Validation of Ruxolitinib, a FDA-approved pharmacological inhibitor of JAK 1/2, as a therapeutic agent for dermal fibrosis and tumour invasion in RDEB (Gaggioli 2)Completed
|Project lead||Dr Cedric Gaggioli|
|Organisation||IRCAN, Nice, FRANCE|
|Partner organizations & collaborators||Gaggioli, RDEB, IRCAN,|
|Project budget||EUR 230,000.00|
|Start date / Duration||01. Oct 2013 / 40 months|
|Funder(s) / Co-Funder(s)||DEBRA UK, MSAP/EBEP Recommended|
|Research area||Skin cancer & fibrosis|
Short lay summary
Recessive Dystrophic Epidermolysis Bullosa (RDEB) is associated with skin blistering, soft tissue scarring and mitten deformities (where the skin encases the fingers and toes causing a mitten-like appearance of the hands or feet). The skin blistering is due to a lack of a skin protein, called collagen VII, which causes separation of the epidermis (outer layer of the skin) from the underlying dermis and the scarring is due to abnormal wound healing and over production of fibrous tissue. These abnormal skin reactions also frequently give rise to a kind of skin cancer called squamous cell carcinoma (SCC).
It has been found that in the skin of people with RDEB and also the skin of a mouse model of RDEB, there are inflammation-associated molecules in the area of blistering. Inflammation is known to be associated with the development of cancer, so these molecules might be contributing to the onset of SCC.
Important agents, called cytokines, are produced during inflammation. They have been shown to affect normal skin cells (fibroblasts) and induce them to become Carcinoma Associated Fibroblasts (CAF). These cells are involved in altering the structure of skin tissue (remodelling) and in this situation promoting the development of cancer. CAFs may play a part in SCC formation in RDEB.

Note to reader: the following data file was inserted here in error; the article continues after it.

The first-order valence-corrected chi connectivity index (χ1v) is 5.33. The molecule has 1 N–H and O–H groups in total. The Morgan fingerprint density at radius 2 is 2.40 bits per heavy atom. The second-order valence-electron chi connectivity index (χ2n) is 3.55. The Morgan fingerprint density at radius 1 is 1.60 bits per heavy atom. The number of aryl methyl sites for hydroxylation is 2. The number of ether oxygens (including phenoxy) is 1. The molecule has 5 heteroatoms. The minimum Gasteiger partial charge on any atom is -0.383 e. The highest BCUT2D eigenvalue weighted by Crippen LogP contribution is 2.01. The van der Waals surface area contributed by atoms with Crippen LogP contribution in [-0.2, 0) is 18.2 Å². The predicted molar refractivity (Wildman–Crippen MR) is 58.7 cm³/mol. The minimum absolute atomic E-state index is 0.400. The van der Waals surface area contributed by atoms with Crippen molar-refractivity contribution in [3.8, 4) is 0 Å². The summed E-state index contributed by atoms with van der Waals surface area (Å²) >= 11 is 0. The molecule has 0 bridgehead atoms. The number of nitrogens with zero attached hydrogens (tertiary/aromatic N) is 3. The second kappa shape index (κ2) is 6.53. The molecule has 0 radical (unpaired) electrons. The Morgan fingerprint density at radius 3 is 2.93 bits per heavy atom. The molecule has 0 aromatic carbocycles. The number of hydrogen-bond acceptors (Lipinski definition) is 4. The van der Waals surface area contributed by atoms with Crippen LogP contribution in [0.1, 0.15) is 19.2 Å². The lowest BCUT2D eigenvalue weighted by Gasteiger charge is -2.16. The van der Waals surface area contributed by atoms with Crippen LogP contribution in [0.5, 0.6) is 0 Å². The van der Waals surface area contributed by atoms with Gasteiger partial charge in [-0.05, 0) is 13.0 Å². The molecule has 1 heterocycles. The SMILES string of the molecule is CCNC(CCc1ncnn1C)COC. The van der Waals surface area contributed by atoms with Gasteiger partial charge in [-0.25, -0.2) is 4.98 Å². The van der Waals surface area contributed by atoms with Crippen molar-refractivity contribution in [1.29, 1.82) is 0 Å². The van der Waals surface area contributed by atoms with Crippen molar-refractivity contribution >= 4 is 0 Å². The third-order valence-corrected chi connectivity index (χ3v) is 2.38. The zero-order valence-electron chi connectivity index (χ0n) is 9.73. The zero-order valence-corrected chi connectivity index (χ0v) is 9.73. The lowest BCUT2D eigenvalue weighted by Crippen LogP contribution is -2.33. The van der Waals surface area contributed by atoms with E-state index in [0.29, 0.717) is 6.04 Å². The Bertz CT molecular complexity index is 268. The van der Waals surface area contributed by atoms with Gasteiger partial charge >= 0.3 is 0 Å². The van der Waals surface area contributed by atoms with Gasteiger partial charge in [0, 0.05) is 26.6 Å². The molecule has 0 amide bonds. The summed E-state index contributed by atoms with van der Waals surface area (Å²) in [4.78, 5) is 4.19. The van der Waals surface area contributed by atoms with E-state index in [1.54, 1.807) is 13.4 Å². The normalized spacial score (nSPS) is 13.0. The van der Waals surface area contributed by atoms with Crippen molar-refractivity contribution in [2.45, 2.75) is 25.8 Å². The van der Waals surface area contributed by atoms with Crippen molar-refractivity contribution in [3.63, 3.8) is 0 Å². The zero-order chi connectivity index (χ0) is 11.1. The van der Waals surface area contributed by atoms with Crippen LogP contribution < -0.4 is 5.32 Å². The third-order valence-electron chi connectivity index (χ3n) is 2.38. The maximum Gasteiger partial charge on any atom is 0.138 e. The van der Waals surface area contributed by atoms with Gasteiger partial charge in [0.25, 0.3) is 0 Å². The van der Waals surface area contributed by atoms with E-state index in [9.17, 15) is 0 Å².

Messages between the cytokines cause the conversion to CAFs. It is hoped that if these messages can be interrupted or stopped then it is possible that the development of cancer can be halted. A specific molecule, Janus kinase (JAK) in this messaging pathway has been identified. JAK can be blocked by a drug, Ruxolitinib that has already been approved by the Food and Drug Administration (FDA) in the US, for another condition.
In trying to reproduce what happens in people in the laboratory, it has been shown that fibroblasts treated with cytokines become CAFs, but their deleterious actions can be prevented by Ruxolitinib. This research group therefore want to look at whether Ruxolitinib can be a useful therapeutic agent for RDEB patients suffering from local inflammation and fibrosis associated with abnormal wound healing and in the long-term, prevents the development of aggressive SCC.
“This DEBRA funded research has enabled us to bring forward the scientific investigations that could lead to the development of an alternative therapeutic strategy for treating EB cancer.”